In addition to better, cheaper batteries though, there are additional areas that are going to enable planes to fly bit further with the same energy. I’m engaged with a firm, currently in stealth, that has an innovative drive system with 20% greater efficiency than current electric turboprops. Tesla has shown clearly that power management alone, just getting energy from the battery to the motor, has significant opportunities for efficiency improvements, with one over-the-air update giving 10% greater range to owners. Electric drive trains for aircraft are in their infancy compared to Tesla’s matured solution, and so there’s room there as well. And electrification changes the game for propeller design. With 100% torque at 0 RPM, there’s clear potential to change the pitch, size, number and span of propellers to optimize them better for power, efficiency and noise characteristics.
As I was sitting in the passenger seat of the cockpit of a Harbour Air DeHavilland Twin Otter float plane that was flying its regular route to Victoria, BC from Vancouver, BC, recently, I was looking at the aircraft with fresh eyes. I had walked up to the plane and looked at its sheet metal and rivets, and lost count of the aerodynamic drag complexities rapidly. The pilot started the engine and set the RPM to 2,000 with no pitch, the same as if you sat in a car in neutral and revved the engine to 5,000 RPM. Coughs of black smoke were coming from the exhaust that was sticking out of the side of the engine, along with the sickly smell of unburnt Jet A-1. A dance ensued where the pitch and power was increased to taxi, then pitch and power were increased again to accelerate and climb into the air, then pitch, power and RPM were changed again at cruising speed. The dance was reversed for descent and landing.
Modern composite electric aircraft will slip through the air with less drag, and the complexities of pitch may be thrown away completely given the torque advantages of electric motors, just as electric cars have a single gear which covers all speeds. And exhausts and intakes which create their own turbulence will go away as well.
Autonomous flight systems will lag the maturation of electric airplanes to a certain degree, even though as more electronic than physical systems, they have opportunities for iteration and refinement speed that’s beyond that of aircraft themselves. And they are necessary to speed the expansion of regional air mobility. A key limiting factor for an order or two greater magnitude of smaller aircraft is pilots. It’s not a limiting factor for the next decade, as commercial jet pilots have to get experience and air time somewhere, so smaller commercial operations have a steady stream of new pilots. But after that, there would be more airplanes than pilots for them.
This is a somewhat solved problem already, and it’s also an easier problem to solve than autonomous cars in cities. Aircraft taxi at around 30 kilometers per hour. They are never confronted with oncoming ground traffic at closing speeds of over 200 kilometers per hour. They are on highly controlled aprons where the limited number of humans know to watch out for them and don’t jaywalk. Deer don’t run in front of them. There are no drunk drivers. There are no roundabouts, or five way asymmetrical intersections. There is no one texting and driving, at least not more than once. There are no traffic lights or speed limit signs to interpret.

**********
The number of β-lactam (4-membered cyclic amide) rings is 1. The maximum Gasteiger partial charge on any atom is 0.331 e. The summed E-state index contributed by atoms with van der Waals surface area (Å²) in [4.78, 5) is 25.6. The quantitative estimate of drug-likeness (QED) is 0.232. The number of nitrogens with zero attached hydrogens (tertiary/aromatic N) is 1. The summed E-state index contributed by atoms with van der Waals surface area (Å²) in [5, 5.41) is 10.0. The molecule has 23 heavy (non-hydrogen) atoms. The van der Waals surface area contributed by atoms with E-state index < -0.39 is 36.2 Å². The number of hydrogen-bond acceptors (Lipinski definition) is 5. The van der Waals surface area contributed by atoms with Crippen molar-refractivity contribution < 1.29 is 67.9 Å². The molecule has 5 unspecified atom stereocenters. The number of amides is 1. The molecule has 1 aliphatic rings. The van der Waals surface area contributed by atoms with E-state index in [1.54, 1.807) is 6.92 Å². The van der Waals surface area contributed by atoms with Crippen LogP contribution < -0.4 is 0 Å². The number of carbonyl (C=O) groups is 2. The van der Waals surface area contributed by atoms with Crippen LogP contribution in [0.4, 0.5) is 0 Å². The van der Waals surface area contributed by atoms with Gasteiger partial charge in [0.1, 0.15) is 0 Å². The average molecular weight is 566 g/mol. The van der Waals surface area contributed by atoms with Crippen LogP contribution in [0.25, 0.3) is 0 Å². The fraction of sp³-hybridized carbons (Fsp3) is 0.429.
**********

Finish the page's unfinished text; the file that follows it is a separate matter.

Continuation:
And once airplanes are in the air, there’s precious little around except air. 99% of the time, a flight path is agreed upon, it’s set and it’s executed without having to avoid anything at all. Potential collisions are observable a long time before they occur as air traffic controllers look at vectors, altitudes and velocity on their glowing screens in airport towers, and give planes nudges to avoid each other.
We have autonomous personal drones already. Throw one of a dozen commercially available follow-me sports action drones into the air and then bomb down slopes or hurtle down single track, and they’ll chase you from the angle you requested, all while dodging trees and wires by themselves. Then they’ll fly to where you stop, land and present you with a great Instagram clip.
And we have commercial autonomous heavy drones as well. DroneSeed flies flocks of five 50+ kilogram drones at a time along preset flight paths and out of line of sight with two only two ground operators. They do this to rapidly replant burnt out forest areas in the United States, dropping moss pucks containing seedlings in precalibrated locations to maximize survival and growth.
And obviously we have semi-autonomous military drones, from the USA’s lethal Predators to the smaller Turkish and Ukrainian drones doing so much damage to Russian military equipment at present.
The problem here is less the technology than the problem of gaining regulatory acceptance. At present, regulations all assume that there’s a highly trained, experienced human being sitting in the pilot’s seat of all aircraft. Ground control staff talk verbally to these pilots to give them flight paths through their controlled airspace for takeoffs and landing. Airspace rules clearly articulate which aircraft of which type, from balloons to soaring craft such as the paragliders I’ve flown to rotorcraft to propeller craft to jets, have the right of way and which direction each will turn in when they don’t have the right of way. Those are rules for humans, and pilot error is a great liability cut out for insurers.